What Happens After the Prayers Don’t Come Anymore

It came about three years ago — The day when I couldn’t find words to pray. I opened my mouth to allow the spirit to blow life into the lifeless, but there was no breath behind it. I shoved my lips together to form words – scriptural passages and memorized stanzas — but I found that I didn’t have the strength to even think the words, let alone say them.

That was the hardest spiritual season of my life. It was worse than doubt. At least when doubt descends upon your mind, you have replacement options. You can choose science. Or belief in yourself. Or, if all else fails, you can be angry. Very, very angry. No, this was something so much more soul crushing than that. This was silence. Forced silence.

Jesus was there. But He wasn’t going to talk. And I had nothing left to say. We sat there like a marriage couple who couldn’t divorce, but couldn’t even make our hands or feet accidentally rub together, either.

There was shame on my part. Maybe I had given a false prophecy. Maybe I hadn’t cared for the poor. Maybe my pride was too great. Where had I gone wrong? And maybe…maybe…maybe I just wasn’t His girl any more? In the faint shadow of the night the truth hid — that I had fallen. The blows in life had actually knocked me out.

I turned to the church we had been sent to. But it seemed that He had left her to abusive men a long time ago. Maybe somewhere He still communicated with one of the tribes, but I didn’t know where or who to trust. And it didn’t seem like I had permission to go seek Him out, anyway. Because again, He was right there with me. Just silent and still.

Like a kid who had been tomato staked to a parent, I waited. And whined. And let my body go limp.

And so that became my prayer. Holding my breath. Waiting in hesitation. Until I broke. And cried deep and painful tears.

“I miss Him. I miss Him so much.  …    ….” And then, acknowledging that He was still there,  “I miss us.”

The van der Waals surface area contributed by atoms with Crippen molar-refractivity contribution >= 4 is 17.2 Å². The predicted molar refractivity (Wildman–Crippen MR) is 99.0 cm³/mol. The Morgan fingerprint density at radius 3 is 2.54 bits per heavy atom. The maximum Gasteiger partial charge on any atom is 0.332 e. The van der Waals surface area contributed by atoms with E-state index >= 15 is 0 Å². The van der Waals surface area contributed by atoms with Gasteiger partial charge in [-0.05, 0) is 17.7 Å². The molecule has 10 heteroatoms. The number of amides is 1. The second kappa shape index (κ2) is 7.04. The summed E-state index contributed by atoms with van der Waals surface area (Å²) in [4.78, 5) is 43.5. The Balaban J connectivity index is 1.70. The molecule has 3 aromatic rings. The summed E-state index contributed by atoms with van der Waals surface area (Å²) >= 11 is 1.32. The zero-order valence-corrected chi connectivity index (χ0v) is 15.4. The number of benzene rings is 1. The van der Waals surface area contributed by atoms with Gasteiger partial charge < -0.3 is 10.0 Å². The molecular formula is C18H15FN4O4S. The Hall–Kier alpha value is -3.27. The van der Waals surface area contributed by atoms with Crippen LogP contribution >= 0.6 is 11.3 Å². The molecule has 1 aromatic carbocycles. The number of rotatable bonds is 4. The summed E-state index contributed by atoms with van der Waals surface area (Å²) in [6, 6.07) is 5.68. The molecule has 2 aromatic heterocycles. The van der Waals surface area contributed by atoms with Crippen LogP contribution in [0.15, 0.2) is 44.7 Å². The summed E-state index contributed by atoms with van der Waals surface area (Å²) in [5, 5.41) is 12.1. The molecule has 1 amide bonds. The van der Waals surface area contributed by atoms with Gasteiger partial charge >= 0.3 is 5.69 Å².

While Jesus had taken me through seasons of understanding Him as Lord and Savior and King; lover, and comforter, and friend, He was now teaching me brother. Because a brother doesn’t always talk, and a brother doesn’t always tease. But a brother knows when it’s time to sit in the mud, silent and still. A brother knows how to sit there until you’re ready, without complaining about it, and without provoking you to move too early. A brother knows how to earn your trust again, even when it wasn’t Him that broke you. And a brother knows how to stand by your side as you try to rise again and get your posture back.

A brother walks you back out of the wilderness again, helping you to dream again. A brother watches as you are reminded of who you are. And a brother knows how to lead you back to your family who loves you.

So you know — The words did come back. And the prayers did come back. The hope in the family of God even came back. But the bond is deeper than it ever has been. Because there’s some bonds that can only be forged in the places when words stop. When you can’t even look anybody in the eye. When all you can do is know that there’s somebody there, waiting until you’re really ready.



Why I’ll be attending #Praxis14 today

Christian conferences have become a dime a dozen; each tribe, each church movement creating one to energize their base. In Tulsa, Oklahoma today, though, I think there’s going to be one for the record books. Praxis

Why is Praxis different? The short answer is: I don’t know. And I don’t think they do perfectly, either. And that is what makes them different.

Praxis isn’t about moving away from other denominations; it’s a movement forward, together, in respect and admiration. It isn’t about “getting everyone on the same page,” as much as it is an opportunity to learn from one another. It isn’t going to be a power surge, but I think God is going to show up and reveal a part of Himself that is beautiful and holy and sacred.  And that might just be more powerful than anything the Church has seen in awhile. 

I fully believe what happens today in this small town on the edge of the heartland is going to be felt in the church for years to come. It’s certainly not the first move God made for this new creation to happen, but it is a significant part of the beginning. Something beautiful is about to occur. And I’m about to witness it. Pray for us today. Pray that we are still long enough to let it change us.